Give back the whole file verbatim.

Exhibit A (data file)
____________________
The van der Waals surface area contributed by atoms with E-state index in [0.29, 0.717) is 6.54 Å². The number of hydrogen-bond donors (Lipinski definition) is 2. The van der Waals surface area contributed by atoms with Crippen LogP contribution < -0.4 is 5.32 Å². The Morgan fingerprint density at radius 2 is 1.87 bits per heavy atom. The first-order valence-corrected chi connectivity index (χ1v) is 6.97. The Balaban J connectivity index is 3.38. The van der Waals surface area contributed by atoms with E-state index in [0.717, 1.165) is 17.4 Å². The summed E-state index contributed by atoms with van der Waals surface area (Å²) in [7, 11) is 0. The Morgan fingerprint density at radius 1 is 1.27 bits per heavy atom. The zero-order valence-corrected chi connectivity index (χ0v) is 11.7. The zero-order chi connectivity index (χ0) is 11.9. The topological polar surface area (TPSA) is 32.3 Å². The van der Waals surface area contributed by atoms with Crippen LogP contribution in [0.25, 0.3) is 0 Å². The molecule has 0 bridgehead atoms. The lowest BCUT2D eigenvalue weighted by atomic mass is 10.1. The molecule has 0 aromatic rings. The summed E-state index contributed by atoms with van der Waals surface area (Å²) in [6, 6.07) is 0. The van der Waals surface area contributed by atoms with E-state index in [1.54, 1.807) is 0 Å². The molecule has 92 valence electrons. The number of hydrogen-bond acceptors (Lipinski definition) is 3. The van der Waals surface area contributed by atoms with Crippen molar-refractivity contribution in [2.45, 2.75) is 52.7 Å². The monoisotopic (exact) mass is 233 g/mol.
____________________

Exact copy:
The van der Waals surface area contributed by atoms with E-state index in [0.29, 0.717) is 6.54 Å². The number of hydrogen-bond donors (Lipinski definition) is 2. The van der Waals surface area contributed by atoms with Crippen LogP contribution < -0.4 is 5.32 Å². The Morgan fingerprint density at radius 2 is 1.87 bits per heavy atom. The first-order valence-corrected chi connectivity index (χ1v) is 6.97. The Balaban J connectivity index is 3.38. The van der Waals surface area contributed by atoms with E-state index in [0.717, 1.165) is 17.4 Å². The summed E-state index contributed by atoms with van der Waals surface area (Å²) in [7, 11) is 0. The Morgan fingerprint density at radius 1 is 1.27 bits per heavy atom. The zero-order valence-corrected chi connectivity index (χ0v) is 11.7. The zero-order chi connectivity index (χ0) is 11.9. The topological polar surface area (TPSA) is 32.3 Å². The van der Waals surface area contributed by atoms with Crippen LogP contribution in [0.25, 0.3) is 0 Å². The molecule has 0 bridgehead atoms. The lowest BCUT2D eigenvalue weighted by atomic mass is 10.1. The molecule has 0 aromatic rings. The summed E-state index contributed by atoms with van der Waals surface area (Å²) in [6, 6.07) is 0. The van der Waals surface area contributed by atoms with E-state index in [1.54, 1.807) is 0 Å². The molecule has 92 valence electrons. The number of hydrogen-bond acceptors (Lipinski definition) is 3. The van der Waals surface area contributed by atoms with Crippen molar-refractivity contribution in [2.45, 2.75) is 52.7 Å². The monoisotopic (exact) mass is 233 g/mol.